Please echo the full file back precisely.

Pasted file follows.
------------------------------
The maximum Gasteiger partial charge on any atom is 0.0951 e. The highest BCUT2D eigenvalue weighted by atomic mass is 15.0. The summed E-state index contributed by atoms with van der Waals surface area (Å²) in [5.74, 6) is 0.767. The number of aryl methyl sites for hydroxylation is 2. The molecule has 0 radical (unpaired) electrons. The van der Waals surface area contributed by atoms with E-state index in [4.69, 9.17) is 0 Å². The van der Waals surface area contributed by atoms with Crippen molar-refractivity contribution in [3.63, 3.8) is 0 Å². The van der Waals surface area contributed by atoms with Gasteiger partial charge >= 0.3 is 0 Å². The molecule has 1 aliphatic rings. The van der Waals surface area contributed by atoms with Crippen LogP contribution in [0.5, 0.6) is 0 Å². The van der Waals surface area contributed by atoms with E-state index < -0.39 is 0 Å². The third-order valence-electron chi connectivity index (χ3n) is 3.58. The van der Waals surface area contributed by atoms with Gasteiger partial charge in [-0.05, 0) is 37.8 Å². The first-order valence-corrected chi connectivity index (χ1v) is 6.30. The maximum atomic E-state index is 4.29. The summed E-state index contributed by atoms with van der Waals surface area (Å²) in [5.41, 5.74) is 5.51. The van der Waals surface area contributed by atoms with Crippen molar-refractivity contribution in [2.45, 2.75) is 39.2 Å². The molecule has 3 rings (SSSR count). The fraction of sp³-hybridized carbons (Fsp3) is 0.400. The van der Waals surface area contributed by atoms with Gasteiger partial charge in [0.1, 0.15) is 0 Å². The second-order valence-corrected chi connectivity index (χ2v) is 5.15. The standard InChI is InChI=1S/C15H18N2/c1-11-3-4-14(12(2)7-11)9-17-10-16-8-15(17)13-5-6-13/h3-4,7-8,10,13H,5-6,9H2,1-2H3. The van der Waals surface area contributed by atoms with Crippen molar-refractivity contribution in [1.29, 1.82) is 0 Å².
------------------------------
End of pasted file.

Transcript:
The maximum Gasteiger partial charge on any atom is 0.0951 e. The highest BCUT2D eigenvalue weighted by atomic mass is 15.0. The summed E-state index contributed by atoms with van der Waals surface area (Å²) in [5.74, 6) is 0.767. The number of aryl methyl sites for hydroxylation is 2. The molecule has 0 radical (unpaired) electrons. The van der Waals surface area contributed by atoms with E-state index in [4.69, 9.17) is 0 Å². The van der Waals surface area contributed by atoms with Crippen molar-refractivity contribution in [3.63, 3.8) is 0 Å². The van der Waals surface area contributed by atoms with Gasteiger partial charge >= 0.3 is 0 Å². The molecule has 1 aliphatic rings. The van der Waals surface area contributed by atoms with Crippen LogP contribution in [0.5, 0.6) is 0 Å². The van der Waals surface area contributed by atoms with E-state index < -0.39 is 0 Å². The third-order valence-electron chi connectivity index (χ3n) is 3.58. The van der Waals surface area contributed by atoms with Gasteiger partial charge in [-0.05, 0) is 37.8 Å². The first-order valence-corrected chi connectivity index (χ1v) is 6.30. The maximum atomic E-state index is 4.29. The summed E-state index contributed by atoms with van der Waals surface area (Å²) in [5.41, 5.74) is 5.51. The van der Waals surface area contributed by atoms with Crippen molar-refractivity contribution in [2.45, 2.75) is 39.2 Å². The molecule has 3 rings (SSSR count). The fraction of sp³-hybridized carbons (Fsp3) is 0.400. The van der Waals surface area contributed by atoms with Gasteiger partial charge in [0.1, 0.15) is 0 Å². The second-order valence-corrected chi connectivity index (χ2v) is 5.15. The standard InChI is InChI=1S/C15H18N2/c1-11-3-4-14(12(2)7-11)9-17-10-16-8-15(17)13-5-6-13/h3-4,7-8,10,13H,5-6,9H2,1-2H3. The van der Waals surface area contributed by atoms with Crippen molar-refractivity contribution in [1.29, 1.82) is 0 Å².